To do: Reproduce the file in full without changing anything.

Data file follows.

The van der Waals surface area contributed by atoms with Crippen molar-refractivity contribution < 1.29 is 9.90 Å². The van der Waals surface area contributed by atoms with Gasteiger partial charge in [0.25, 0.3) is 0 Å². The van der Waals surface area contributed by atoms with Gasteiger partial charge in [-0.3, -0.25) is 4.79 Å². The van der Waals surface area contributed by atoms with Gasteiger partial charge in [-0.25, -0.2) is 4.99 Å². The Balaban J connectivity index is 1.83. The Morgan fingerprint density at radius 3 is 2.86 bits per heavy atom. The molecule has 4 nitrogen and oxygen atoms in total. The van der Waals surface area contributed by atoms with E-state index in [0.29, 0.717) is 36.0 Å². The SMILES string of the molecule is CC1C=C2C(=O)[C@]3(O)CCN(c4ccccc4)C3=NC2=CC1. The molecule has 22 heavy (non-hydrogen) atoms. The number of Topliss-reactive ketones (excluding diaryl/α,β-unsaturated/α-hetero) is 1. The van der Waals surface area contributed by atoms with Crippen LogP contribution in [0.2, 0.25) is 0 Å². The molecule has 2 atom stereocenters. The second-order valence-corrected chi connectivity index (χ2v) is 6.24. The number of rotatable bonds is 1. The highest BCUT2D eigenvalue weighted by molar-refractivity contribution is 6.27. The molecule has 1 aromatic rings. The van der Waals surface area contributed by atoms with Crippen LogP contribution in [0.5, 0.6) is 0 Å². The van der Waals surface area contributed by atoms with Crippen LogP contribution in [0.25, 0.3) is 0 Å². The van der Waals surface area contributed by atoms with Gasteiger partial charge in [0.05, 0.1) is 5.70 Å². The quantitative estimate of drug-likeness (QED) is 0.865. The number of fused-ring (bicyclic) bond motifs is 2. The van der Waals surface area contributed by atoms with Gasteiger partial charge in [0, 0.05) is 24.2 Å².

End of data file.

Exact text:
The van der Waals surface area contributed by atoms with Crippen molar-refractivity contribution < 1.29 is 9.90 Å². The van der Waals surface area contributed by atoms with Gasteiger partial charge in [0.25, 0.3) is 0 Å². The van der Waals surface area contributed by atoms with Gasteiger partial charge in [-0.3, -0.25) is 4.79 Å². The van der Waals surface area contributed by atoms with Gasteiger partial charge in [-0.25, -0.2) is 4.99 Å². The Balaban J connectivity index is 1.83. The Morgan fingerprint density at radius 3 is 2.86 bits per heavy atom. The molecule has 4 nitrogen and oxygen atoms in total. The van der Waals surface area contributed by atoms with E-state index in [0.29, 0.717) is 36.0 Å². The SMILES string of the molecule is CC1C=C2C(=O)[C@]3(O)CCN(c4ccccc4)C3=NC2=CC1. The molecule has 22 heavy (non-hydrogen) atoms. The number of Topliss-reactive ketones (excluding diaryl/α,β-unsaturated/α-hetero) is 1. The van der Waals surface area contributed by atoms with Crippen LogP contribution in [0.2, 0.25) is 0 Å². The molecule has 2 atom stereocenters. The second-order valence-corrected chi connectivity index (χ2v) is 6.24. The number of rotatable bonds is 1. The highest BCUT2D eigenvalue weighted by molar-refractivity contribution is 6.27. The molecule has 1 aromatic rings. The van der Waals surface area contributed by atoms with Crippen LogP contribution in [0.5, 0.6) is 0 Å². The van der Waals surface area contributed by atoms with Crippen LogP contribution in [0.25, 0.3) is 0 Å². The van der Waals surface area contributed by atoms with Gasteiger partial charge in [0.05, 0.1) is 5.70 Å². The quantitative estimate of drug-likeness (QED) is 0.865. The number of fused-ring (bicyclic) bond motifs is 2. The van der Waals surface area contributed by atoms with Gasteiger partial charge in [0, 0.05) is 24.2 Å².